Creating a Schedule That Works by Marlene Griffith
In Creating a Schedule That Works, Marlene offers you the tools to help you create and implement a schedule that works for you and your life. Her simple, straight-forward approach shows you how to break your day into bite-sized pieces by scheduling four blocks of time in your day to help you meet the demands of your day-to-day life.

The Homemaker’s Guide to Creating the Perfect Schedule by Amy Roberts
With plenty of charts, printables, examples and links, The Homemaker’s Guide to Creating the Perfect Schedule includes step-by-step instructions for creating the perfect homemaking schedule as well as a bonus section on creating the perfect homeschooling schedule. Amy shows you how to work with your unique family dynamics, how to make a schedule stick, how to delegate chores and more!

The Task of Staying on Task

The Task of Staying on Task | RaisingArrows.netI have lots of ideas.  They swirl around in my brain all day long.  I’ve told you how I make lists to keep me on task and get my brain in order, but today I want to dig a little deeper.

Why Can I Not Stay on Task?

The simplified answer to this question is,

Because too many things are vying for my attention.

I tell my husband all the time that I forget things simply because there is too much in my brain, and it occasionally dumps information so as to avoid overflowing.

Not sure he buys that.

But whatever the case may be, I know as a homeschool mom and stay-at-home wife and mother, I have to stay on task or watch the chaos ensue.  Here are a few of things I do in order to stay focused throughout the day.

{this post contains affiliate links}

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Make notes

I recently purchased 3 purple notepads just for keeping by my computer to help me remember things.  So often, I have trouble keeping things straight while working on blog projects and homeschooling.  It helps to have my brain on paper.

However, the one issue I’ve found with making notes is the fact that my children really like my notepads.  It is inevitable that I will find my notepads all over the house emblazoned with lovely little doodles.  Lately, my 4 year old has been practicing his letters and writing “notes” to me and Daddy using my notepads.  I really struggle to reprimand for such cuteness.

The Voices in My Head

It is not uncommon for me to repeat over and over in my head the tasks I need to do.  I’ve done this since I was a child.  In fact, I used to sing the things I needed to do!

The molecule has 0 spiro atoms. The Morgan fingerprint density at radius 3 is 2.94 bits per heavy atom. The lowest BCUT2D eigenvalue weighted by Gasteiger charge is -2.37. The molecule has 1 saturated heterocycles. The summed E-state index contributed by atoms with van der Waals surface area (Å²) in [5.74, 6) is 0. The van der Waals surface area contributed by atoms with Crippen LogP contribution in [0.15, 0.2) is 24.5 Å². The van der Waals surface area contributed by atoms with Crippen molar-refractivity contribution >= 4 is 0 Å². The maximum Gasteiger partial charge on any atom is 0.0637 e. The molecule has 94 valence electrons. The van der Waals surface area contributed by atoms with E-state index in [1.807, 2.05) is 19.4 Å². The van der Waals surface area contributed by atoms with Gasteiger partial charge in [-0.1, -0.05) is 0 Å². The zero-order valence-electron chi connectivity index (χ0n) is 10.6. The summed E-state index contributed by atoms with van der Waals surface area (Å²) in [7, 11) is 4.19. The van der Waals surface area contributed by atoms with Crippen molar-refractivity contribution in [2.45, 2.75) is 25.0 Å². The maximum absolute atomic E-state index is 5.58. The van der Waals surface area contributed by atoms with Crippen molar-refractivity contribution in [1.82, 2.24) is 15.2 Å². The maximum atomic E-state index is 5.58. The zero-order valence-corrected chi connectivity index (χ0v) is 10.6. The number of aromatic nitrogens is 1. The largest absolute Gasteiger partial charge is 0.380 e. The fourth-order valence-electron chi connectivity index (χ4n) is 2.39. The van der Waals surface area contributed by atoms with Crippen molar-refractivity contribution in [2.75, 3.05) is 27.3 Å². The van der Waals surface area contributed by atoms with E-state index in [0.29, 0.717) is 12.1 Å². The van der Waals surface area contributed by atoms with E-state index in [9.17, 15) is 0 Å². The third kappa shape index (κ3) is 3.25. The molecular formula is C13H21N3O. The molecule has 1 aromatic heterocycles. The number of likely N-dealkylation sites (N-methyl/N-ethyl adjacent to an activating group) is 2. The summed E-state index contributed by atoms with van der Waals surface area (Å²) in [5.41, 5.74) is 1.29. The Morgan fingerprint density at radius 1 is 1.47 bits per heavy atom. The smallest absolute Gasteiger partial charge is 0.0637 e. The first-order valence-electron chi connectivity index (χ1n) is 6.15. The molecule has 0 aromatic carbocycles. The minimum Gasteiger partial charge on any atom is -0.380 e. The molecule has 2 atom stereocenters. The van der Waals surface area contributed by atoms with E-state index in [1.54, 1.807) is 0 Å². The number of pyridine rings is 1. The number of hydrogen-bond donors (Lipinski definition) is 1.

Switch laundry, change out toilet paper roll, check math…
Switch laundry, change out toilet paper roll, check math…

And yes, sometimes I just say the things out loud no matter the strange looks I get from my children.

The Immediate Method

Sometimes tasks are urgent, and while I despise the tyranny of the urgent, I also know that  when something needs immediate attention, you just have to suck it up and give it the attention it needs.

For instance, suppose my husband is headed out the door to work and asks me to make a certain phone call.  Chances are, if I don’t make that phone call that very moment, I’m likely to forget.  I have to take care of it immediately.

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Office Hours

One thing I encourage other blogging mamas to do is create office hours.  This works for non-blogging mamas too!  There are hours we homeschool, so why not add in hours we work on “office” related things.  Set aside a couple of hours in the afternoon that are your Office Hours.  During these Office Hours, you work through your lists, work on household things, and make new lists for the next day.  This can also be the time you have the children do a 15 Minute Tidy.  This creates the relief of knowing that what you cannot get to right now will eventually get done because you have time carved out for that specific task.

Ditch the Distractions

As I mentioned earlier, there are lots of things vying for our time.  One thing you must do in order to stay on task is shut out the distractions.  For me, this means I do not get on the internet first thing in the morning.  It will suck me in and ruin my day.

Consider the things in your life that distract you from staying on task:

  • your phone
  • the internet
  • social media (Pinterest, Facebook, Twitter)
  • too many hobbies/projects
  • poorly planned schedules/appointments/outings

Take back your life!  Don’t allow these kinds of distractions a foothold.  Put them in their proper place and at their proper time.

Be on the Inside Looking In

An online friend recently told me to never allow your eyes to stray beyond the windows of your own home.  In other words, stop comparing yourself with others.  If you spend too much time looking at someone else’s life, someone else’s curriculum, someone else’s marriage, you are very likely to eventually want to be someone else.  You will find yourself in a perpetual state of unhappiness because you can’t be like Susie-so-and-so.  You think the grass is greener, but its not.

Certainly, we can learn from others, but comparing ourselves and striving to be someone we only know from the outside looking in, will end in disaster and leave us far off course.